The catalytic degradation processes, and more specifically those of photocatalytic degradation, are gaining increasing acceptance by the scientific community owing to the advantages they present over other contaminant remediation methods. They present high water recovery rates, no residues are generated, could be considered cheap, and require moderate temperature and pressure conditions.
The heterogeneous photocatalysis is the most used process. In this method, the reagents and the catalyst are in different phases. The oxidation and reduction reactions occur on the surface of the catalyst, due to photoinduced molecular reactions or transformations. Among these photocatalysts, the most common are transition metal oxides (MO) and semiconductors. This is because they contain a void energy region where no energy levels are available to promote the recombination of the produced electron and hole by photoactivation in the solid. The void region, which extends from the top of the filled valence band (VB) to the bottom of the vacant conduction (VC) band, is called the band gap [40]. The photocatalytic process is described schematically in Figure 2.
Starting the process requires ultraviolet or visible light in which a photon is absorbed by the semiconductor. The energy of the photon must be greater than or equal to semiconductor band gap (BG). In this way, it generates the holes (h+) of the valence band (VB) and electrons (e) of the conduction band (CB) [41]. The generated electron-hole pair is called exciton and generally occurs on the surface of transition metal oxide (MO). In reaction (1) the generation of exciton is represented.
MO + hν →MO (h+(VB) + e(CB))
Both excited electron and hole can recombine and release the energy obtained from the electron excitation in heat form [42]. The generated exciton on the surface of semiconductors makes possible to start new reduction and oxidation reactions, which is the main objective of the photocatalyst.
On the one hand, the generated holes react with adsorbed reducer species to produce oxidized products, that is, in the specific case of water, the holes of the VB react with water on the surface generating hydroxyl radicals (•OH) as it is shown in reaction (2).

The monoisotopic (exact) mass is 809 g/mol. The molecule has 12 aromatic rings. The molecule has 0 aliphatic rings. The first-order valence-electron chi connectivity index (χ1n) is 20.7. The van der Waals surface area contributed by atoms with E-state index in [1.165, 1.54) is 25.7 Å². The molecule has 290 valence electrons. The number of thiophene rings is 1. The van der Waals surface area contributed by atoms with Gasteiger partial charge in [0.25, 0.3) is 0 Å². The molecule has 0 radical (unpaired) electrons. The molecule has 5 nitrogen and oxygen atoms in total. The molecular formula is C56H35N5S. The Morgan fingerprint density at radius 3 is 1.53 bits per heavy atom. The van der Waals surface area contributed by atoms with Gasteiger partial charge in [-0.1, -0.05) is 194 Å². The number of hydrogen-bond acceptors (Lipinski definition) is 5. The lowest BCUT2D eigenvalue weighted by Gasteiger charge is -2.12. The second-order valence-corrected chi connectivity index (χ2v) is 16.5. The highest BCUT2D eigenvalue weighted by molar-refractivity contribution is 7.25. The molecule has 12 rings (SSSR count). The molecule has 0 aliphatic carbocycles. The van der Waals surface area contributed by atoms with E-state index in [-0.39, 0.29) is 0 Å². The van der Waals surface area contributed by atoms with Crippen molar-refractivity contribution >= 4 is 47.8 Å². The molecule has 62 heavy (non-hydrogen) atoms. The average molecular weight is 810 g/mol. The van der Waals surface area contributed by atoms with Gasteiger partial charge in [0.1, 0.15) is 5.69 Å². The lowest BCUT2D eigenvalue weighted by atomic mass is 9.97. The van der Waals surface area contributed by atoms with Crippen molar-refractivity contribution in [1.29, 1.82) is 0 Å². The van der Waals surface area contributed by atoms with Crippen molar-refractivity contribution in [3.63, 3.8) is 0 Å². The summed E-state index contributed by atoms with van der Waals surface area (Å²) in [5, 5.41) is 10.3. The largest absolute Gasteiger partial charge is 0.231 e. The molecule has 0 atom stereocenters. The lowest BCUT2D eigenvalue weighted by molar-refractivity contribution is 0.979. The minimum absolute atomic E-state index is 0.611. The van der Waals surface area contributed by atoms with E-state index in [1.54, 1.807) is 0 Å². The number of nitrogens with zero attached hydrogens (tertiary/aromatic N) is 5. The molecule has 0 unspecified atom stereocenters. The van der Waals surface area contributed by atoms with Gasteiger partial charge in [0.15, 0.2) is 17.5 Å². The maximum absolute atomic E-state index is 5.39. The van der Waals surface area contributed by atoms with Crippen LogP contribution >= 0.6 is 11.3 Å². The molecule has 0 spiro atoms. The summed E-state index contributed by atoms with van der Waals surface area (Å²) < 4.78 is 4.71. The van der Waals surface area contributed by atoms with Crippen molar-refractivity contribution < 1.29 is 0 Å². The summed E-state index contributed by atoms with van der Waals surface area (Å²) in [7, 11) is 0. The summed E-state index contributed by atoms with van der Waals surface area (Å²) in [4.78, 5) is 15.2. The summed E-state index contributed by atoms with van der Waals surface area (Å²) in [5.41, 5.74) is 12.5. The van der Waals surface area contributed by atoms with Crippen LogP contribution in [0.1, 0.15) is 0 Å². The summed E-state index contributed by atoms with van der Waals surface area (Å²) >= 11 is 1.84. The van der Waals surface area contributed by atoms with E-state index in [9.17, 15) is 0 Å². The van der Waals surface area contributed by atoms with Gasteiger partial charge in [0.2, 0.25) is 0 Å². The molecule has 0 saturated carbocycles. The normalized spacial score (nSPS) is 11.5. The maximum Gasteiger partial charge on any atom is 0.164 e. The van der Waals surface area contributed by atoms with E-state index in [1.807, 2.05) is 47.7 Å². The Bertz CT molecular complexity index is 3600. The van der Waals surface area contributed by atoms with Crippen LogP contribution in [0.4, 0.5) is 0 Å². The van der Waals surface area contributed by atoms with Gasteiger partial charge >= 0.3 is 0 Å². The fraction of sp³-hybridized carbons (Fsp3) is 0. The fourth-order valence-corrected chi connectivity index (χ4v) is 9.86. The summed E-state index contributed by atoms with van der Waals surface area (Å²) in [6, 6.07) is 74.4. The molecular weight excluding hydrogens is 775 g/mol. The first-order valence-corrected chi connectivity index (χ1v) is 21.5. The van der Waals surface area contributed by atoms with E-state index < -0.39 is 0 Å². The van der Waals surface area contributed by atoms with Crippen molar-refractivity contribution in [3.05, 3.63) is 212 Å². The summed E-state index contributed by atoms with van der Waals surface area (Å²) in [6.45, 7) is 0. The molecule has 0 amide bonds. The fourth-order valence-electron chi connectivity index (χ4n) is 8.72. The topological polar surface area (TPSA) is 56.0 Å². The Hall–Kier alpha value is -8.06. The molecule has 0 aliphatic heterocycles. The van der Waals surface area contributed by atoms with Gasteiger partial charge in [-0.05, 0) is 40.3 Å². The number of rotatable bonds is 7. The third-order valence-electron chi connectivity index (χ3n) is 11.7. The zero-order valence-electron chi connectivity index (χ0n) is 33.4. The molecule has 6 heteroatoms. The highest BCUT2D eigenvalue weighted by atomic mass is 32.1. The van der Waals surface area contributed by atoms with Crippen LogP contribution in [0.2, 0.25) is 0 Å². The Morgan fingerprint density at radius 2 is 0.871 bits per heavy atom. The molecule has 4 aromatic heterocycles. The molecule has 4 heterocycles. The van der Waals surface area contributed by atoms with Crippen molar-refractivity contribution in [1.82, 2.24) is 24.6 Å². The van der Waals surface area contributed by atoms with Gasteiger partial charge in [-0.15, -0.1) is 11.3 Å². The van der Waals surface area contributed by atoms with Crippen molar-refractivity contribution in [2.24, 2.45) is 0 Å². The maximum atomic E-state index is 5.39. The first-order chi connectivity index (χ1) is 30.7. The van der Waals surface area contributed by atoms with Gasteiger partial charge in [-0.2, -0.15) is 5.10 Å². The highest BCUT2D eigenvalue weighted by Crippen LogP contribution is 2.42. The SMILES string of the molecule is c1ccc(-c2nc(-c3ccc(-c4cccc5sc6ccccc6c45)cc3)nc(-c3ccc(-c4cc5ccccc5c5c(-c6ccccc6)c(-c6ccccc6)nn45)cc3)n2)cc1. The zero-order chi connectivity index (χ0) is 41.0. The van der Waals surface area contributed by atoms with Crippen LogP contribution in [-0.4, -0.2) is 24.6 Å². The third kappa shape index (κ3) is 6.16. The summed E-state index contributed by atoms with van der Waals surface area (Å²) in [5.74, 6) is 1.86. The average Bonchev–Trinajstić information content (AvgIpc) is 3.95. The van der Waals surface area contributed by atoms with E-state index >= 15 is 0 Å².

h+(VB) + H2Oads → H+ + •OH
These generated hydroxyl radicals are very oxidative with a redox potential of +3.06 V [43]. Moreover, their non-selectivity makes them responsible of the photooxidation process of adsorbed organic compounds, so thanks to those radicals that are very unselective, the degradation of organic molecules in water can be performed, and therefore the cleaning and disinfection of it occurs [44,45,46,47,48].
On the other hand, excited electrons react with oxidizers to produce reduced products, in the case studied in this work CB electrons react with gaseous diatomic oxygen in the medium and result in superoxide radicals (O2), as it is shown in reaction (3).
e(CB) + O2 → O2
These radicals react with another metal introduced into the system through a photoreduction process. Although they can react also with water to generate hydrogen peroxide and decompose to hydroxyl radicals.
In order to understand better the work performed by the semiconductor, that is, the photocatalyst, in the following paragraphs some examples are going to be presented using titanium oxide (TiO2) and metal–organic frameworks (MOFs) for the degradation of methylene blue (MB) dye, which is one of the most used dye in the world.
Among the heterogeneous catalyst TiO2 semiconductor is the most typical and used molecule. This molecule is a MO, so the photocatalyst reaction mechanism can start after light irradiation. This reaction is represented in general way in reaction (1) and can be expressed in specific mode for this system as reaction (4) [49].
TiO2 + hν → TiO2 (h+(VB) + e(CB))
After this reaction, the adsorbed water and oxygen molecules on the semiconductor reacts with as in reactions (2) and (3). During reaction (2) the ·OH radicals are form, which are responsive of degradation of organic molecules. Recent studies combine TiO2 molecule with another compounds in order to improve the degradation of pollutants. For example, Nikola Toshikj et al. [50] prepared by self-assembly method graphene platelets with manganese doped TiO2 nanoparticles. In this study, they used the mentioned system in order to determine the degradation of MB in water after visible light irradiation. For this purpose, they used Matrix Assisted Laser Desorption Ionization Time of Flight Mass Spectrometry (MALDI-TOF MS). The high accuracy of this technique gives the opportunity to determine the complete degradation of MB and also the degradation products in smaller molecules. On another study, Junwei Hou et al. [51] compare the photocatalyst degradation of MB using two systems: TiO2 and ZnO/TiO2 heterojunction nanomeshes. They conclude that degradation efficiency of MB was higher with the second system.
More recently, MOFs and their derivatives are taking special attention as photocatalyst due to their good properties related to large specific surface area and high porosity. Moreover, there are plenty of possibilities based on their different composition and structure. However, the knowledge gap on the mechanism and the fate of heterogeneous catalyst species during organics degradation activities by MOFs presents considerable impediments, particularly for a wide application and scaling up the process [52,53]. Following to the degradation of MB by photocatalyst process Ming Zhang et al. [54] compared the degradation efficiency of two different MOFs under visible light with and without the addition of H2O2. Without H2O2 the results were poor, but adding H2O2 the results were improved. These results are due to the nature of H2O2, which is electron acceptor and suppress the recombination of the electron-hole pair.